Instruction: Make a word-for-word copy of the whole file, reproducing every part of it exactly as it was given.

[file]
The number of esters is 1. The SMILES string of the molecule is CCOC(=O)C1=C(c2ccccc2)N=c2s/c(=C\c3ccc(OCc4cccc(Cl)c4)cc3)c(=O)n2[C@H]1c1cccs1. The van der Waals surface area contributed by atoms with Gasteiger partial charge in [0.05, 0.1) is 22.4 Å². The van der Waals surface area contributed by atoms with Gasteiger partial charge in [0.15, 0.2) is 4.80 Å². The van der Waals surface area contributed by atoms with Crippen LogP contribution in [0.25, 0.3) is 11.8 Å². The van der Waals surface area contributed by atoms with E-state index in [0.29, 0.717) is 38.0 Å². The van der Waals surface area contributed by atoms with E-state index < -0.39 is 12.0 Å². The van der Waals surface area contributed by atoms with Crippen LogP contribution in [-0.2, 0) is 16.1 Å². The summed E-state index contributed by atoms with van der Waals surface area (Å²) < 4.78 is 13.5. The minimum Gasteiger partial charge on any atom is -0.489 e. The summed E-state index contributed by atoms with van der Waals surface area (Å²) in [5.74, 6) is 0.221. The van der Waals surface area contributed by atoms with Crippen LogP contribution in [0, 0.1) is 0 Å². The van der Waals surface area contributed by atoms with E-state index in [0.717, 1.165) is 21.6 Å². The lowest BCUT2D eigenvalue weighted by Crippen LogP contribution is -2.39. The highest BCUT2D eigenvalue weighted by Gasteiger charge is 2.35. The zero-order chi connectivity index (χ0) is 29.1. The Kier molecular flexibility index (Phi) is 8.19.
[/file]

The number of esters is 1. The SMILES string of the molecule is CCOC(=O)C1=C(c2ccccc2)N=c2s/c(=C\c3ccc(OCc4cccc(Cl)c4)cc3)c(=O)n2[C@H]1c1cccs1. The van der Waals surface area contributed by atoms with Gasteiger partial charge in [0.05, 0.1) is 22.4 Å². The van der Waals surface area contributed by atoms with Gasteiger partial charge in [0.15, 0.2) is 4.80 Å². The van der Waals surface area contributed by atoms with Crippen LogP contribution in [0.25, 0.3) is 11.8 Å². The van der Waals surface area contributed by atoms with E-state index in [0.29, 0.717) is 38.0 Å². The van der Waals surface area contributed by atoms with E-state index < -0.39 is 12.0 Å². The van der Waals surface area contributed by atoms with Crippen LogP contribution in [-0.2, 0) is 16.1 Å². The summed E-state index contributed by atoms with van der Waals surface area (Å²) < 4.78 is 13.5. The minimum Gasteiger partial charge on any atom is -0.489 e. The summed E-state index contributed by atoms with van der Waals surface area (Å²) in [5.74, 6) is 0.221. The van der Waals surface area contributed by atoms with Crippen LogP contribution in [0, 0.1) is 0 Å². The van der Waals surface area contributed by atoms with E-state index in [0.717, 1.165) is 21.6 Å². The lowest BCUT2D eigenvalue weighted by Crippen LogP contribution is -2.39. The highest BCUT2D eigenvalue weighted by Gasteiger charge is 2.35. The zero-order chi connectivity index (χ0) is 29.1. The Kier molecular flexibility index (Phi) is 8.19.